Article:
Gray et al. (1991) reported that serum testosterone and calculated free testosterone levels showed a slight decrease with increasing age which was opposite in our study wherein it showed a little increase with the increasing age cohorts.[29] Although SHBG levels showed an increase in both our as well as the study conducted by Ganesh et al.[26] Also interestingly, the logistic regression analysis showed that hypogonadism was significantly related to age cohorts 40–49 years and 50–59 years than that of 30–39 years, in our study [Figure 1] and [Table 7]. Further analysis showed that the number of patients was more in age group of 40–55 years as compared to other age groups for T2DM patients who were suffering from hypogonadism [Figure 2]. The odds ratio analysis suggests that the covariates age and BMI were statistically significant at 5% level of significance. For every 1 year increase age, there is 1.056 times more chance of getting hypogonadism in T2DM patients as compared to T2DM patients not suffering from hypogonadism. For every unit increase in BMI, there is 1.053 times more chance of getting hypogonadism in T2DM patients as compared to T2DM patients not suffering from hypogonadism [Figure 3]. There is 1.77 times more chance of getting hypogonadal patients with age group of 40–49 as compared to patients with age group of 30–39, which is statistically significant at 5% level of significance and there is 2.96 times more chance of getting hypogonadal patients with age group of 50–59 as compared to patients with age group of 30–39, which is statistically significant at 5% level of significance. In the Baltimore longitudinal study of aging,[30] the magnitude of the reduction in total testosterone averaged 0.03 ng/mL/year. The study found a prevalence of androgen deficiency of 4%, 2%, and 7% of men in their 20s, 30s, and 40s, respectively, using a cutoff of 3.25 ng/mL. Their findings clearly support the fact that effect of aging to lower circulating total and free testosterone levels at a fairly constant rate, independent of any other lifestyle factors. These findings corroborate the findings in our study wherein the age-wise prevalence suggests that 28.9% prevalence was found in age group 50–59 years, 20% prevalence was found in 40–49 years, and 12.7% in 30–39 years age cohorts, respectively.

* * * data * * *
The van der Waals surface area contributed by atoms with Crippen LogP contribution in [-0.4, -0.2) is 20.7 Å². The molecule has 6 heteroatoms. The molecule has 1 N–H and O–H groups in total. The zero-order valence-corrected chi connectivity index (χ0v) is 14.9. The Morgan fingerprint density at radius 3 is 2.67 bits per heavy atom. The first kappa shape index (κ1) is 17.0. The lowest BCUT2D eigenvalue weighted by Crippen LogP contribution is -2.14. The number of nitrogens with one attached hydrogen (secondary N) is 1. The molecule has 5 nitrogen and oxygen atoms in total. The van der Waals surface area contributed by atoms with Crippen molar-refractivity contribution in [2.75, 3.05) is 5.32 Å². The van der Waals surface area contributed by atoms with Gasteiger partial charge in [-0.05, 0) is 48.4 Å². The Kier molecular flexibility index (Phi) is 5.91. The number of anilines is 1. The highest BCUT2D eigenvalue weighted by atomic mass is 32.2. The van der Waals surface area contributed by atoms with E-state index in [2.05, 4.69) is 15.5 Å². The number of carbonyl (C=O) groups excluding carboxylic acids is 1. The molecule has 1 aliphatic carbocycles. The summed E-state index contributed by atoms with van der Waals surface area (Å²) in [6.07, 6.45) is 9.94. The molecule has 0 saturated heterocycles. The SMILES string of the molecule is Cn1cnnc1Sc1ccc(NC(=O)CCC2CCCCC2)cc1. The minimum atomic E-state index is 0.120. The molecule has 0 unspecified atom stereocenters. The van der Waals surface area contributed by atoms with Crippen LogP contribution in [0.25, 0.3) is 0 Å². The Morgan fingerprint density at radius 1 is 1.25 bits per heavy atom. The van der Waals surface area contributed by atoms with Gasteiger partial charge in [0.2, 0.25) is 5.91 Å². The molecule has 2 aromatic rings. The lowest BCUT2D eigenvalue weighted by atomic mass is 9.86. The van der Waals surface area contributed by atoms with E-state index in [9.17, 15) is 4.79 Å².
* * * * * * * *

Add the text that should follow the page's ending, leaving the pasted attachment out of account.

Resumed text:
Figure 1: Prevalence of hypogonadism stratified by age

Click here to view
Table 7: Logistic regression-hypogonadism (all patients)

Click here to view
Figure 2: Kernel density plots of Age by hypogonadism status

Click here to view
Figure 3: Odds ratio with 95% Wald confidence interval for variables age and body mass index

Click here to view


Primary (hypergonadotropic) hypogonadism was defined as high levels of FSH or LH >10 IU/L whereas secondary (hypogonadotropic) hypogonadism is defined as low levels of FSH or LH <2 IU/L. Our finding was not consistent with the findings revealed in a Jordanian study [29] but was similar with the data reported by Kapoor et al.,[7] who found that 7% had hypogonadotropic hypogonadism and lower prevalence of primary hypogonadism (high LH and FSH) levels which was seen in 26% of patients with T2DM compared to 16.9% of those who were hypogonadal in our study who had a high level of LH.

The prevalence rate of testosterone deficiency in patients of T2DM, without any symptoms, was 5.7% [Table 8]. Out of this 51/900 (5.7%) patients, primary (hypergonadotropic) androgen deficiency was present in 13 (25.5%) patients while secondary (hypogonadotropic) androgen deficiency was present in 3 (5.9%) patients [Table 5]. This result was somewhat similar to the Taiwanese study where and 12% of the study participants had symptomatic androgen deficiency.[31]
Table 8: Logistic regression-testosterone deficiency (+ androgen deficiency in aging male negative)

Click here to view



   Conclusion Top


The percentage prevalence of hypogonadism in patients with T2DM was moderate with highest number of patients belonging to age group 50–59 years. Significant correlation was found between age, BMI, and hypogonadism. Hypogonadism diagnosis, at times, might not be validated with the help of androgen deficiency questionnaire or symptoms only. Given the large number of patients of T2DM in India, the incidence of hypogonadism is more in diabetic patients as compared to the general population. Hence, implementation of screening programs in diabetic patients is necessary to understand and detect individuals with low serum total testosterone at any early stage and to supplement testosterone accordingly. We recommend screening of all diabetic patients for testosterone evaluation and seeking an opinion from the experts in treating the disease accordingly and building a hormonal range for T2DM patients for future studies.

Financial support and sponsorship

This study was sponsored by MSD Pharmaceuticals Private Limited, 10th Floor, Platina Building, C-59, G-Block, Bandra Kurla Complex, Mumbai - 400 098, Maharashtra, India.

Conflicts of interest

Raeesuddin Syed and Pradeep Shetty are employees of MSD Pharmaceuticals Private Limited.

 
   References Top

1.
Anjana RM, Pradeepa R, Deepa M, Datta M, Sudha V, Unnikrishnan R, et al. Prevalence of diabetes and prediabetes (impaired fasting glucose and/or impaired glucose tolerance) in urban and rural India: Phase I results of the Indian Council of Medical Research-INdia DIABetes (ICMR-INDIAB) study. Diabetologia 2011;54:3022-7.  Back to cited text no. 1
    
2.
Jones TH. Clinical awareness and diagnosis of male hypogonadism. J Mens Health 2008b;5:S26-34.  Back to cited text no. 2
    
3.
Jones TH. Testosterone Deficiency in Men. Oxford, United Kingdom: Oxford University Press; 2008a.  Back to cited text no. 3
    
4.
Dhindsa S, Miller MG, McWhirter CL, Mager DE, Ghanim H, Chaudhuri A, et al. Testosterone concentrations in diabetic and nondiabetic obese men. Diabetes Care 2010;33:1186-92.  Back to cited text no. 4
    
5.
Haffner SM, Valdez RA, Stern MP, Katz MS. Obesity, body fat distribution and sex hormones in men. Int J Obes Relat Metab Disord 1993;17:643-9.  Back to cited text no. 5